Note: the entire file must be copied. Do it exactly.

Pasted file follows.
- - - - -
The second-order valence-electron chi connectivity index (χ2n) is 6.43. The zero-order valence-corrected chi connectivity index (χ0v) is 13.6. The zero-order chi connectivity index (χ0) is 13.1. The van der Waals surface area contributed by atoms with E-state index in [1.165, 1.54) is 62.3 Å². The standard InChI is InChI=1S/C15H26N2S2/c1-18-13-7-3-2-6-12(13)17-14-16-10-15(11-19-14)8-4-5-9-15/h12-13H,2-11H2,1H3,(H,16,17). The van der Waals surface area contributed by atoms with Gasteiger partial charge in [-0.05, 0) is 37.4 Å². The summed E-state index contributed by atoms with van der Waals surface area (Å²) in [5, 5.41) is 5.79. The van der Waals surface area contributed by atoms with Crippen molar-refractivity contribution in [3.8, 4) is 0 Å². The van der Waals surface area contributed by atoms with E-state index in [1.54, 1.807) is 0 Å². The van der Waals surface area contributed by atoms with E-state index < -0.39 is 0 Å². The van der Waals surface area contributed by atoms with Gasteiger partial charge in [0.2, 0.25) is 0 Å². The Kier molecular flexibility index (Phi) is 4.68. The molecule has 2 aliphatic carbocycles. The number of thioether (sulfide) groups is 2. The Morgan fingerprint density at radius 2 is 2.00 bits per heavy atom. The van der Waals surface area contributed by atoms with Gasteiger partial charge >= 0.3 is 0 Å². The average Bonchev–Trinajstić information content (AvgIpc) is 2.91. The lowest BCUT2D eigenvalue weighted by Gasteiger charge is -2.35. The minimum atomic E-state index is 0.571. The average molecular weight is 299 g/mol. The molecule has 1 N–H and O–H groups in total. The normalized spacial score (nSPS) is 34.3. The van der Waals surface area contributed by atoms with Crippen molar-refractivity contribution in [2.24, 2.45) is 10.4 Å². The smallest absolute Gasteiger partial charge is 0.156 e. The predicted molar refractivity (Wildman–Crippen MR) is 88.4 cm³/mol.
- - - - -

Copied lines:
The second-order valence-electron chi connectivity index (χ2n) is 6.43. The zero-order valence-corrected chi connectivity index (χ0v) is 13.6. The zero-order chi connectivity index (χ0) is 13.1. The van der Waals surface area contributed by atoms with E-state index in [1.165, 1.54) is 62.3 Å². The standard InChI is InChI=1S/C15H26N2S2/c1-18-13-7-3-2-6-12(13)17-14-16-10-15(11-19-14)8-4-5-9-15/h12-13H,2-11H2,1H3,(H,16,17). The van der Waals surface area contributed by atoms with Gasteiger partial charge in [-0.05, 0) is 37.4 Å². The summed E-state index contributed by atoms with van der Waals surface area (Å²) in [5, 5.41) is 5.79. The van der Waals surface area contributed by atoms with Crippen molar-refractivity contribution in [3.8, 4) is 0 Å². The van der Waals surface area contributed by atoms with E-state index in [1.54, 1.807) is 0 Å². The van der Waals surface area contributed by atoms with E-state index < -0.39 is 0 Å². The van der Waals surface area contributed by atoms with Gasteiger partial charge in [0.2, 0.25) is 0 Å². The Kier molecular flexibility index (Phi) is 4.68. The molecule has 2 aliphatic carbocycles. The number of thioether (sulfide) groups is 2. The Morgan fingerprint density at radius 2 is 2.00 bits per heavy atom. The van der Waals surface area contributed by atoms with Gasteiger partial charge >= 0.3 is 0 Å². The average Bonchev–Trinajstić information content (AvgIpc) is 2.91. The lowest BCUT2D eigenvalue weighted by Gasteiger charge is -2.35. The minimum atomic E-state index is 0.571. The average molecular weight is 299 g/mol. The molecule has 1 N–H and O–H groups in total. The normalized spacial score (nSPS) is 34.3. The van der Waals surface area contributed by atoms with Crippen molar-refractivity contribution in [2.24, 2.45) is 10.4 Å². The smallest absolute Gasteiger partial charge is 0.156 e. The predicted molar refractivity (Wildman–Crippen MR) is 88.4 cm³/mol.